It’s hard to believe it took this long for pop artist Ashley Longshore — who skewers the glam life in flowery, glittered and bejeweled paintings with slogans such as “You don’t look fat you look crazy” and “Stop taking selfies and get back to f–king work” — to have an exhibition in Los Angeles.
But to hear her tell it like only she can, it took her this long to find the right partner in perfumer and florist-to-the-stars Eric Buterbaugh, who has a love of bon mots himself — check his Instagram — that made them fast friends, and is opening his Beverly Boulevard gallery for Longshore’s first L.A. exhibition, which runs from today to May 24.
“This feels like home,” the New Orleans painter says on a recent morning at the indoor-outdoor gallery, holding forth in ripped jeans, an Elie Saab cape, Celine boots and a Dapper Dan gold necklace worthy of a hip-hop MC. Already a Hollywood and fashion world favorite, she counts Blake Lively, Penélope Cruz and Salma Hayek as fans, has collaborated with Diane von Furstenberg on a powerful women series for her studio, Bergdorf Goodman on home accessories, Judith Leiber on bags and more.
She created more than two dozen new works for the L.A. show, priced from $7,000 to $46,000. “I thought ‘You don’t look fat, you look crazy’ was perfect for L.A.,” she says of one of the paintings. “Ten years ago I used to go to these lunches with these trophy wives in New Orleans who used to talk about having their husbands snipped, getting liposuction on their pinky toes, and what they’d wear to the Christmas party when it was July. They also used to talk about how they looked fat, and I said, ‘You don’t look fat, you look crazy.’…I just stopped going to lunch. Lunches are for losers. Who said that, Gordon Gekko?”
Another new work reads, “’I do not cook, I do not clean, I do not fly commercial.’ ‘Is there anything more L.A.?’” she laughs. “Eat ice cream, kombucha sucks” is another. “Ain’t nothing wrong with kombucha, but allow yourself to have some damn ice cream,” says Longshore, who insists she is not just knocking Angelenos.
“What I love about Los Angeles is that magic, this is where you feel like you can make all your dreams happen,” she says. “But it’s also about work. Instant gratification gets you pregnant, drunk or high, everything else you’re going to have to work for.”
Longshore’s larger-than-life persona, feminist outlook and deliciously filthy mouth have Hollywood reality TV producers salivating. “It would be a disservice to my collectors to do anything as tacky as that,” she sniffs, while admitting she is taking a few meetings in L.A..
Her colorful personal style often involves some piece of Gucci — she collaborated with the brand on knits — and a Louis Vuitton bag — she’s got a Jeff Koons “Rubens” duffel in tow. “Hell yes, I love fashion, one might say I’m a bit masculine. I don’t wear a lot of skirts or dresses; I love track suits, big hair, capes, accessories, pearls. Fashion is just an extension of who I am. It’s how the world goes ‘damn, she ain’t normal!’”
“We dress her a lot,” says Christian Siriano at her Thursday night opening, adding that they are working on a project together for next season, and that he has his eye on one of her Kate Moss-as-a-nun paintings. “She’s wild, I love her.”
“I realized last night I am camp,” says Longshore, recalling her highlights from the Met Gala red carpet. “Putting myself out there for other people to enjoy the joy is my schtick.”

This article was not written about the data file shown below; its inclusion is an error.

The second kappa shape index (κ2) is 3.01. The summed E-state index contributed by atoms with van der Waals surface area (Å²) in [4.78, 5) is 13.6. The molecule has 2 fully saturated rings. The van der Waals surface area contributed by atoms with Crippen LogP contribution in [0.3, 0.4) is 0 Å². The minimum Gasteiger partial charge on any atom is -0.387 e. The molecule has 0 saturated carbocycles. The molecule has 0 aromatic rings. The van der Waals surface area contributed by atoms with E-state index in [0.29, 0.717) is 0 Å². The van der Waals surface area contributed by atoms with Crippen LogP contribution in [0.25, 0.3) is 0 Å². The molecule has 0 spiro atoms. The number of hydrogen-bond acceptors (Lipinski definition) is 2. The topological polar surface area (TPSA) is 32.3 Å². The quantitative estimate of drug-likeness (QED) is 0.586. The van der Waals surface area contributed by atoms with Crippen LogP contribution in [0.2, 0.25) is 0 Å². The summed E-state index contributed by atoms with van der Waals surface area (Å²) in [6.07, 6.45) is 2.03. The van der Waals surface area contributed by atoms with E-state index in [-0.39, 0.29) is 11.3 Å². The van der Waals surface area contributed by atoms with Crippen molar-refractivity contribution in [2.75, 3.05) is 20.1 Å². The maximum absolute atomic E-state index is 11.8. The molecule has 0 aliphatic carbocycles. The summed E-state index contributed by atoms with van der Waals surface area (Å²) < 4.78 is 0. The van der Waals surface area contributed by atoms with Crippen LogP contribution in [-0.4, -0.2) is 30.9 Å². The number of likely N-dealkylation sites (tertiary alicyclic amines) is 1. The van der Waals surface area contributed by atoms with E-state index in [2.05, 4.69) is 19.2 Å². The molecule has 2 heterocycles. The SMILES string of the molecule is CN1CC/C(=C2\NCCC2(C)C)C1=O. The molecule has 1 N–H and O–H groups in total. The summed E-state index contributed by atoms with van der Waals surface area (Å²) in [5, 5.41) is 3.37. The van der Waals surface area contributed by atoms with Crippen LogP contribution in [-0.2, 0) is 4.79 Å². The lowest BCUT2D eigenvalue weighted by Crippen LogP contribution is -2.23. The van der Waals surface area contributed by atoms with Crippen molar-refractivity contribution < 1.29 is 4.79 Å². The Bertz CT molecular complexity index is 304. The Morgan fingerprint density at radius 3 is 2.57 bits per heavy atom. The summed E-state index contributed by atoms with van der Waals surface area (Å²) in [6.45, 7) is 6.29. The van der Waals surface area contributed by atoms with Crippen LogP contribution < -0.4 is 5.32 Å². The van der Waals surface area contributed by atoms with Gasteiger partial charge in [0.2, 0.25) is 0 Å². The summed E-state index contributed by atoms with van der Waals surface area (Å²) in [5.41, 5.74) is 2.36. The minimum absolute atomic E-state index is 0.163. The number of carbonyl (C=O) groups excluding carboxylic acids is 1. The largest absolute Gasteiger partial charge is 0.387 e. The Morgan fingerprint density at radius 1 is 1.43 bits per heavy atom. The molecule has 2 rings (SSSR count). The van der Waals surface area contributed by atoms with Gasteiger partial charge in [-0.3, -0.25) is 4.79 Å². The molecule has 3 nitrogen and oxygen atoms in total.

In L.A., she’s being feted by size-inclusive retailer 11 Honoré. “I’m not a size 2, I will never be a size 2. I can starve myself, I ain’t never going to look like Gisele. This is genetics from my father,” she says, adding, “I love the diversity happening in fashion and business now. It’s about damn time as someone who does a lot in the fashion industry, I’ve got money God damn it, make sure it fits me, too!”
A Southern belle on hell’s wheels, Longshore grew up in Montgomery, Ala. “I had a monogram on my underwear until I started my period!” she quips. “But I love how the fashion world is changing. Women have jobs, their job isn’t shopping all day. They aren’t going to put on pantyhose and four-inch heels, they’re going to wear a track suit and whatever they want.”
Her work is equally real — with a glossy veneer on top. She revels in fame, fortune and feminine froth, then winks at it.
“I love poking fun at the traditional ideal of what makes a successful American woman,” says Longshore, who has a coffee table book with Rizzoli coming out later this year. “But this isn’t about Birkin bags and your rich-a– husband. This is about opportunity, which we still have even though our president is crazy pills USA. Get off your ass and go make your own money!”
But there’s beauty with the brash, evident in a painting of pink flowers with the words, “It could be worse.”
“I’m a joy seeker and this is about joy,” she says, explaining that her commercial success has been buoyed by her social media presence, brand collaborations and business philosophy to work outside the gallery system and host pop-ups around the world instead. “People who are buying art are living with my spirit, there is an intimacy and connection, and I want to know who they are and I do.”
After she wraps her week in L.A., she’ll check back in on New Orleans, where her studio on Magazine Street is her spiritual home. You can understand her love for that city in her description of it: “New Orleans is a city that celebrates the arts, there ain’t no valet or Bentleys, everything is the uncut possibility of a diamond. There is this mystery and intrigue in the courtyards and poets and chefs and painters and sculptors…the soil is a breeding ground of creative thought. And you get caught in a riptide of wildness.”